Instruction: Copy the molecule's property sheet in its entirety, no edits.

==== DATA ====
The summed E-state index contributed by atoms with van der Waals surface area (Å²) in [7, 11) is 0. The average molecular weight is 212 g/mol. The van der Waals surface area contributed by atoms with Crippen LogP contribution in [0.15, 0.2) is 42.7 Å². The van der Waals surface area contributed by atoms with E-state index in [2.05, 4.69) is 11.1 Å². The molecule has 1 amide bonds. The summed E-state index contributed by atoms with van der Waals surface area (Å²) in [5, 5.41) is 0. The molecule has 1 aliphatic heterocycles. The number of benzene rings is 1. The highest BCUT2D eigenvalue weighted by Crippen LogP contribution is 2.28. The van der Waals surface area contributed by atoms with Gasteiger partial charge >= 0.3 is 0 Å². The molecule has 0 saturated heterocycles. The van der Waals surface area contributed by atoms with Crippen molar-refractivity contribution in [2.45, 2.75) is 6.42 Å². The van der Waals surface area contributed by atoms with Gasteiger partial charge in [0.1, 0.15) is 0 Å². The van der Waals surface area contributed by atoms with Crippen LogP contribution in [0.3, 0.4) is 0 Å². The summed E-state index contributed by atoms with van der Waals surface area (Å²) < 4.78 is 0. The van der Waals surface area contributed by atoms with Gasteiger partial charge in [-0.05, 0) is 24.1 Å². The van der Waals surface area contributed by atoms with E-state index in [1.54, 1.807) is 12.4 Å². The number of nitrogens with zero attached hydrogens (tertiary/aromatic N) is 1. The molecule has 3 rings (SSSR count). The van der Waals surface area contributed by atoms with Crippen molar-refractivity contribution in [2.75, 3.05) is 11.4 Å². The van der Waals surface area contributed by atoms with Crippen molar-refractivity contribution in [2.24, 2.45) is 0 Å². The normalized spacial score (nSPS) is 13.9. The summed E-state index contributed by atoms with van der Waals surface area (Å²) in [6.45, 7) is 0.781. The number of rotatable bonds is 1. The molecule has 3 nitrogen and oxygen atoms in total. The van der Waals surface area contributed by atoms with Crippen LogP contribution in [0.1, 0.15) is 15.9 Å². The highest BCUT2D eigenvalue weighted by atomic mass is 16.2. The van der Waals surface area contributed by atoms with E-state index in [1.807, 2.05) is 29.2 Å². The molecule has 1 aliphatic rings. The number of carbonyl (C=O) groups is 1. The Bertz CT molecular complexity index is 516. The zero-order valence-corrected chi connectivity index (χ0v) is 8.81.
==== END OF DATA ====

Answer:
The summed E-state index contributed by atoms with van der Waals surface area (Å²) in [7, 11) is 0. The average molecular weight is 212 g/mol. The van der Waals surface area contributed by atoms with Crippen LogP contribution in [0.15, 0.2) is 42.7 Å². The van der Waals surface area contributed by atoms with E-state index in [2.05, 4.69) is 11.1 Å². The molecule has 1 amide bonds. The summed E-state index contributed by atoms with van der Waals surface area (Å²) in [5, 5.41) is 0. The molecule has 1 aliphatic heterocycles. The number of benzene rings is 1. The highest BCUT2D eigenvalue weighted by Crippen LogP contribution is 2.28. The van der Waals surface area contributed by atoms with Gasteiger partial charge >= 0.3 is 0 Å². The molecule has 0 saturated heterocycles. The van der Waals surface area contributed by atoms with Crippen molar-refractivity contribution in [2.45, 2.75) is 6.42 Å². The van der Waals surface area contributed by atoms with Gasteiger partial charge in [0.1, 0.15) is 0 Å². The van der Waals surface area contributed by atoms with Crippen LogP contribution in [0.3, 0.4) is 0 Å². The summed E-state index contributed by atoms with van der Waals surface area (Å²) < 4.78 is 0. The van der Waals surface area contributed by atoms with Gasteiger partial charge in [-0.05, 0) is 24.1 Å². The van der Waals surface area contributed by atoms with E-state index in [1.54, 1.807) is 12.4 Å². The number of nitrogens with zero attached hydrogens (tertiary/aromatic N) is 1. The molecule has 3 rings (SSSR count). The van der Waals surface area contributed by atoms with Crippen molar-refractivity contribution in [2.75, 3.05) is 11.4 Å². The van der Waals surface area contributed by atoms with Crippen molar-refractivity contribution in [2.24, 2.45) is 0 Å². The normalized spacial score (nSPS) is 13.9. The summed E-state index contributed by atoms with van der Waals surface area (Å²) in [6.45, 7) is 0.781. The number of rotatable bonds is 1. The molecule has 3 nitrogen and oxygen atoms in total. The van der Waals surface area contributed by atoms with Crippen LogP contribution in [0.1, 0.15) is 15.9 Å². The highest BCUT2D eigenvalue weighted by atomic mass is 16.2. The van der Waals surface area contributed by atoms with E-state index in [1.807, 2.05) is 29.2 Å². The molecule has 1 aliphatic rings. The number of carbonyl (C=O) groups is 1. The Bertz CT molecular complexity index is 516. The zero-order valence-corrected chi connectivity index (χ0v) is 8.81.